PG&eth;&eth;N &thorn; 1&THORN;n 1; q&THORN;. Then consider an element M of R&eth;r&THORN; and let M 0 be the corresponding element of R 0 &eth;&eth;r &thorn; 1&THORN;n 1&THORN;. The tangent space M ?B of M is deﬁned to be
M ?B &frac14; fx A PG&eth;N; q n &THORN; j B&eth;x; y&THORN; &frac14; 0 for all y A Mg:
It has projective dimension N r 1 over GF&eth;q n &THORN;, and considered as a subspace of
PG&eth;&eth;N &thorn; 1&THORN;n 1; q&THORN; has projective dimension &eth;N r&THORN;n 1. Also
M 0?B 0 &frac14; fx A PG&eth;&eth;N &thorn; 1&THORN;n 1; q&THORN; j B 0 &eth;x; y&THORN; &frac14; 0 for all y A M 0 g
has projective dimension &eth;N r&THORN;n 1 over GF&eth;q&THORN;. Now if x is such that B&eth;x; y&THORN; &frac14; 0
then B 0 &eth;x; y&THORN; &frac14; 0, so it follows that the tangent space of M 0 with respect to B 0 is
exactly the tangent space of M with respect to B considered as a subspace of
PG&eth;&eth;N &thorn; 1&THORN;n 1; q&THORN;. Hence since M ?B is disjoint from the set of points of elements of
R&eth;r&THORN;, also M 0?B 0 is disjoint from the set of points of elements of R 0 &eth;&eth;r &thorn; 1&THORN;n 1&THORN;. r
Remark. It is possible to calculate the type of the polar space obtained by taking the
trace of a reﬂexive sesquilinear form (cf. ). But in some sense perp-systems do not
care about the type of the underlying polar space since the size of a perp-system is
only dependent on the dimension of the projective space it is embedded in. Actually
the perp-system R&eth;1&THORN; in PG&eth;5; 3&THORN; that we describe in the next section is related to a
symplectic polarity as well as to an elliptic one.
5 Examples
We recall, see (3), that if R&eth;r&THORN; is perp-system in PG&eth;N; q&THORN; then 2r &thorn; 1 c N c 3r &thorn; 2.
The authors have no knowledge of examples for N not equal to one of the bounds.
5.1 Perp-systems in PG(2r B 1, q). Assume that N &frac14; 2r &thorn; 1, then a perp-system
R&eth;r&THORN; in PG&eth;2r &thorn; 1; q&THORN; yields a
Perp-systems and partial geometries
9
q r&thorn;1 1 q r&thorn;1 1
;
pg q r&thorn;1 1;
;
2
2
r&thorn;1
which is a Bruck net of order q r&thorn;1 and degree q 2 &thorn;1.
r&thorn;1
Note that q is odd and that a Bruck net of order q r&thorn;1 and degree q 2&thorn;1 coming
from a perp system R&eth;r&THORN; in PG&eth;2r &thorn; 1; q&THORN; is in fact a net that is embeddable in an
a‰ne plane of order q r&thorn;1 . Actually, assume that F is an r-spread of PG&eth;2r &thorn; 1; q&THORN;,
then jFj &frac14; q r&thorn;1 &thorn; 1 and taking half of the elements of F yields a net with requested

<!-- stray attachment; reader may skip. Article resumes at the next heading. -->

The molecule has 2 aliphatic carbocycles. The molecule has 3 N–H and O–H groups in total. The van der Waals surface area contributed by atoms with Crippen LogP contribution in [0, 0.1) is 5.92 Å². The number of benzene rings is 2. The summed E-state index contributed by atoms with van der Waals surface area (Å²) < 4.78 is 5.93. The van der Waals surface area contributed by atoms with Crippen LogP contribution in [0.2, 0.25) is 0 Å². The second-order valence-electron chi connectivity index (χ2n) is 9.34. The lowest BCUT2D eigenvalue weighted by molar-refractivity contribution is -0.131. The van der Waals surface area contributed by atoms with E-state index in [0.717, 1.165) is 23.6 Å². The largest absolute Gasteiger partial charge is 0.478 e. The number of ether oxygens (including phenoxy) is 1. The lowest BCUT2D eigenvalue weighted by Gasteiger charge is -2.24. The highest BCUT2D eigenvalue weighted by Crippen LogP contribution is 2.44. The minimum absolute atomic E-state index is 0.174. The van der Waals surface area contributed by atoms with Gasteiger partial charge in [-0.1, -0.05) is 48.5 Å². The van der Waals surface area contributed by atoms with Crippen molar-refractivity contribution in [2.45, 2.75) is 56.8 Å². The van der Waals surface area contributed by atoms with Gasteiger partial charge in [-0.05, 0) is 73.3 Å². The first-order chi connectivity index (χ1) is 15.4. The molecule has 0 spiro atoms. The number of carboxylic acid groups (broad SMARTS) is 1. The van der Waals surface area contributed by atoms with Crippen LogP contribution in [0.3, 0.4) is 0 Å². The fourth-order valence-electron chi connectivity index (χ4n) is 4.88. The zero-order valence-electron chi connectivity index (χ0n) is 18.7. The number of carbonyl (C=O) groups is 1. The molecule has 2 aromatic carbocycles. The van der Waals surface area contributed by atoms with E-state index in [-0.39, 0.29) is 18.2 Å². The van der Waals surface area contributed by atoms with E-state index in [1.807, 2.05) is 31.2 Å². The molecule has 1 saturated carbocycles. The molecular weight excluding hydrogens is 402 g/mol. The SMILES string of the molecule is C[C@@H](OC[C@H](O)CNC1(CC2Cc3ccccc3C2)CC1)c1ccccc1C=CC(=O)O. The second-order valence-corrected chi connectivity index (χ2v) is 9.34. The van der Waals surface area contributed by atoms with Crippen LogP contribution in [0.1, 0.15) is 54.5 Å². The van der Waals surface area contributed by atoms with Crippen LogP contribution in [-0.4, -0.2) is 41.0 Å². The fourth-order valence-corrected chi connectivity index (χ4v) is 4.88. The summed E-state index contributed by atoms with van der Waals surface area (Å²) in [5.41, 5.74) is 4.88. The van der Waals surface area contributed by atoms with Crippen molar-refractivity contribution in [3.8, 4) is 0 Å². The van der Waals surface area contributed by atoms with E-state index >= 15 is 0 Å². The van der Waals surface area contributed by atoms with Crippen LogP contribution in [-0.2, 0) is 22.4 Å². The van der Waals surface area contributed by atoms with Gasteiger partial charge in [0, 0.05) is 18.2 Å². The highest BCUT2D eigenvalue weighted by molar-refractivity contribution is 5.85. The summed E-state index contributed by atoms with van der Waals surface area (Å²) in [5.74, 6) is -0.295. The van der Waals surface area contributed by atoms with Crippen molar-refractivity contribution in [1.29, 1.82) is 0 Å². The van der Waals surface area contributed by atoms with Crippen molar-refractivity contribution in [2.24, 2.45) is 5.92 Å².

parameters. However
this does not immediately imply that there exists a polarity r
r&thorn;1
such that these q 2 &thorn;1 elements form a perp system with respect to r. However examples do exist. Take an arbitrary involution without ﬁx points on the line at inﬁnity
PG&eth;1; q r&thorn;1 &THORN; of AG&eth;2; q r&thorn;1 &THORN;. Using Theorem 4.2 this yields a perp-system R 0 &eth;r&THORN; in
PG&eth;2r &thorn; 1; q&THORN;.
5.2 Perp-systems in PG(3r B 2, q). We will now describe perp-systems R&eth;r&THORN; in
PG&eth;3r &thorn; 2; q&THORN;. Note that the partial geometry related to such a perp-system is a
pg&eth;q r&thorn;1 1; &eth;q r&thorn;1 &thorn; 1&THORN;&eth;q&eth;r&thorn;1&THORN;=2 1&THORN;; q&eth;r&thorn;1&THORN;=2 1&THORN;:
Such a partial geometry has the parameters of a partial geometry of type T2 &eth;K&THORN; with
K a maximal arc of degree q&eth;r&thorn;1&THORN;=2 in a projective plane PG&eth;2; q r&thorn;1 &THORN;. As we will see in
what follows there do exist partial geometries related to perp-systems and isomorphic
to a T2 &eth;K&THORN; while there exist partial geometries coming from perp-systems R&eth;r&THORN; in
PG&eth;3r &thorn; 2; q&THORN; that are not isomorphic to a T2 &eth;K&THORN;.
Example 1. A perp-system R&eth;0&THORN; in PG&eth;2; q 2 &THORN; equipped with a polarity r is equivalent
to a self-polar maximal arc K of degree q in the projective plane PG&eth;2; q 2 &THORN;; i.e. for
every point p A K, the line p r is an exterior line with respect to K. The partial geometry is a pg&eth;q 2 1; &eth;q 2 &thorn; 1&THORN;&eth;q 1&THORN;; q 1&THORN;T2 &eth;K&THORN;. Note that a necessary condition
for the existence of a maximal arc of degree d in PG&eth;2; q&THORN; is d j q; this condition is
su‰cient for q even [9, 17], while non-trivial maximal arcs (i.e. d &lt; q) do not exist for
q odd .
Self-polar maximal arcs do exist as is proven in the next lemma.
Lemma 5.1. In PG&eth;2; q 2 &THORN; there exists a self-polar maximal arc of degree q for all
even q.
Proof. We show that certain maximal arcs constructed by Denniston admit a polarity. In what follows the Desarguesian plane PG&eth;2; 2 e &THORN; is represented via homogeneous coordinates over the Galois ﬁeld GF&eth;2 e &THORN;. Let x 2 &thorn; ax &thorn; 1 be an irreducible
polynomial over GF&eth;2 e &THORN;, and let F be the set of conics given by the pencil
10
F. De Clerck, M. Delanote, N. Hamilton and R. Mathon
Fl : x 2 &thorn; axy &thorn; y 2 &thorn; lz 2 &frac14; 0;
l A GF&eth;2 e &THORN; U fyg:
Then F0 is the point &eth;0; 0; 1&THORN;, Fy is the line z 2 &frac14; 0 (which we shall call the line at inﬁnity). Every other conic in the pencil is non-degenerate and has nucleus F0 . Further,